Fire in the Streets: How You Can Confidently Respond to Incendiary Cultural Topics, Douglas R. Groothuis, Salem Books, 2022, pp. 256, $22.49 hardcover.
Ideology is existence in rebellion against God and man.
Whether we speak of Marxism, Communism, Critical Theory, or Critical Race Theory, each is an ideological perspective that rejects the Logos and imagines its neighbor to be the efficient cause of all that is, was, and shall be wrong with our world. From this sordid frame of reference comes a wasting fever of the heart that seeks to stoke the fires of hate and strife on city streets across our American nation. In such moments, we are apt to feel ourselves exiled from a “world of reason, and order, and peace, and virtue, and fruitful penitence, into the antagonistic world of madness, discord, vice, confusion, and unavailing sorrow.”1 Yet we must not despair and surrender the field to rebellious antagonists. For as long as there are protagonists capable of countering ugliness with Truth, Beauty, and Goodness, then, in time, our present adversaries may prove to have been little more than the flies of a summer.2
Douglas R. Groothuis, author of Fire in the Streets: How You Can Confidently Respond to Incendiary Cultural Topics, and Professor of Philosophy at Denver Seminary, is one such protagonist.
Fire in the Streets is a purposeful response to the condemnations levelled at America and Western civilization by the quasi-prophets of Critical Race Theory. Groothuis’s critique of CRT is not a pedantic academic endeavor, nor is Groothuis an apologist for a political party. Instead, his approach is that of a Christian and citizen-philosopher whose political inclinations were formed by classical liberalism in the tradition of Edmund Burke (1729-1797), Russell Kirk (1918-1994), and Thomas Sowell (b. 1930).
The specter of Critical Race Theory did not appear out of thin air. The theory is instead the latest strain of a progressively nuanced intellectual movement, nurtured with a lust for revolution. Groothuis provides a lucid and important account of the transitions within an ideology that fueled Marxism and Communism before its adaptation to Critical Theory and Critical Race Theory.
Taking Karl Marx as a starting point, Groothuis identifies several Marxist fundamentals that are headlined by Marx’s antipathy toward religion. “Marx,” Groothuis writes, “fashioned himself a demonic figure, a Mephistopheles who cursed Heaven in the name of autonomous and rebellious man . . . Marx’s ruling passion was political revolution.” (5) My understanding is that Fyodor Dostoevsky is accredited with the axiom, “Without God all things are permitted.” That axiom could have been a motivational poster on Marx’s bedroom wall. For Marx’s atheism, conjoined with his libido dominandi3 (dominating lust) for political revolution, set the tone for the mercilessness of communism in the twentieth century. Marx focused on class resentment, but later agitators would shift the locus of conflict.
In 1923, Erich Fromm, Max Horkheimer, Walter Benjamin, Theodor Adorno, and Herbert Marcuse founded the Frankfurt School out of the Institute for Social Research in Frankfurt am Main, Germany. Later, in 1937, the Frankfurt School found shelter in the United States where its founders coined a new term, “Critical Theory,” as a foil for the Marxist ideology that brought trouble to those men while in Germany. (11) “Those in the Frankfurt School, atheists to a man, extended their critique of oppression beyond economic categories . . . to include cultural factors related to race, gender, and sexuality,” Groothuis writes. (11) In consequence, the labor of the Frankfurt School would midwife the birth of modern identity politics.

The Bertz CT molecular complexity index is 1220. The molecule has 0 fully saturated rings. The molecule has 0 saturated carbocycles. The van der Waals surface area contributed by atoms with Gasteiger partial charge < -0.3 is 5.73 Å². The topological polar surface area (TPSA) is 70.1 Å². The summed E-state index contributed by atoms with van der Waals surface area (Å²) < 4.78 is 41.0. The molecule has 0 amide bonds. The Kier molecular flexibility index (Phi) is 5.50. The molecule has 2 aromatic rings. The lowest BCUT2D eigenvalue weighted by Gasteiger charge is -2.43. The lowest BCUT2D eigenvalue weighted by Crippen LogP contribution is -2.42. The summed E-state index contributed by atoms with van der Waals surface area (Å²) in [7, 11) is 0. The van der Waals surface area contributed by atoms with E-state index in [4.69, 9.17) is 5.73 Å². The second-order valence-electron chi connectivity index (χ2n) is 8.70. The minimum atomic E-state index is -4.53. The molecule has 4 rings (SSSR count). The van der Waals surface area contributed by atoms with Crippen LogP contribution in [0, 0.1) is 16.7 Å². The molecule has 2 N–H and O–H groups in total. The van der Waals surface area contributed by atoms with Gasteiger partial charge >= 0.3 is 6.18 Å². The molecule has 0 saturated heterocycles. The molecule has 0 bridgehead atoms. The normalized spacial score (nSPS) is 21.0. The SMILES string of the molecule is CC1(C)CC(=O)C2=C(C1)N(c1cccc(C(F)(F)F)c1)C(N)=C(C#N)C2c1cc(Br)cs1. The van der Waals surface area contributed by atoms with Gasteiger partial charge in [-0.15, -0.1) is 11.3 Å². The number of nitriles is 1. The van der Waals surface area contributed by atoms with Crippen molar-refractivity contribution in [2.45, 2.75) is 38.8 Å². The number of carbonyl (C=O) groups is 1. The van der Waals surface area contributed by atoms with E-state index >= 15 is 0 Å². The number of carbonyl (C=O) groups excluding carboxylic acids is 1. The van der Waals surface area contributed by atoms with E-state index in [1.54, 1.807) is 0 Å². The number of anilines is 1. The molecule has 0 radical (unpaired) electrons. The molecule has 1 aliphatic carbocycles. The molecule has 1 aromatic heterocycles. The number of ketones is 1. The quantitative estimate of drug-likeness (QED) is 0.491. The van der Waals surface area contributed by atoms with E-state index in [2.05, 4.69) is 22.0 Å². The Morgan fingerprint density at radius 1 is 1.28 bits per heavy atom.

Then comes the onset of Critical Race Theory with the obdurate presupposition of Derrick Bell. Groothuis writes of Bell, “He claimed that American law remained racist . . . and white people only agree to help black people when it helps them. The assessment of law and politics must shift away from objective concerns based on empirical evidence to black people’s ‘lived experience.’” (14-15) Worse still, Bell professed the belief that racism is a permanent feature of American life and of its white citizens. While Bell’s view of white Americans as permanently racist is itself racist, it has not prevented his views from being embraced and expanded on by a new chorus of CRT believers.
Ibram X. Kendi, Robin Di Angelo, and Kimberlé Crenshaw are some of CRT’s chief prophets. Each of these individuals ridicule America as “systemically racist,” and polarize the public with ludicrous and broad-brush slogans such as “all white people are racist.” (64) Any white person who dares to deny his or her alleged inner racist is instantly caught in a catch-22 for the explicit denial only “proves that they are covering it up.” (64) Consequently, CRT exposes itself as an ideological conduit through which revolutionary ideologues pose as angels of light, uniquely equipped to excoriate and institute penance upon America for its “original sins” of racism and slavery. Penance, however, comes through a rigid and unforgiving program of abasement that Kendi calls “antiracism.” (61-62) All the while, these radicals flout their own hubris. As Groothuis points out, “The ideologue is certain that she is correct, so she need not reevaluate her basic perspective” (91) Groothuis finds a kindred connection with Russell Kirk, who pronounced this of revolutionary ideologues a decade before his death: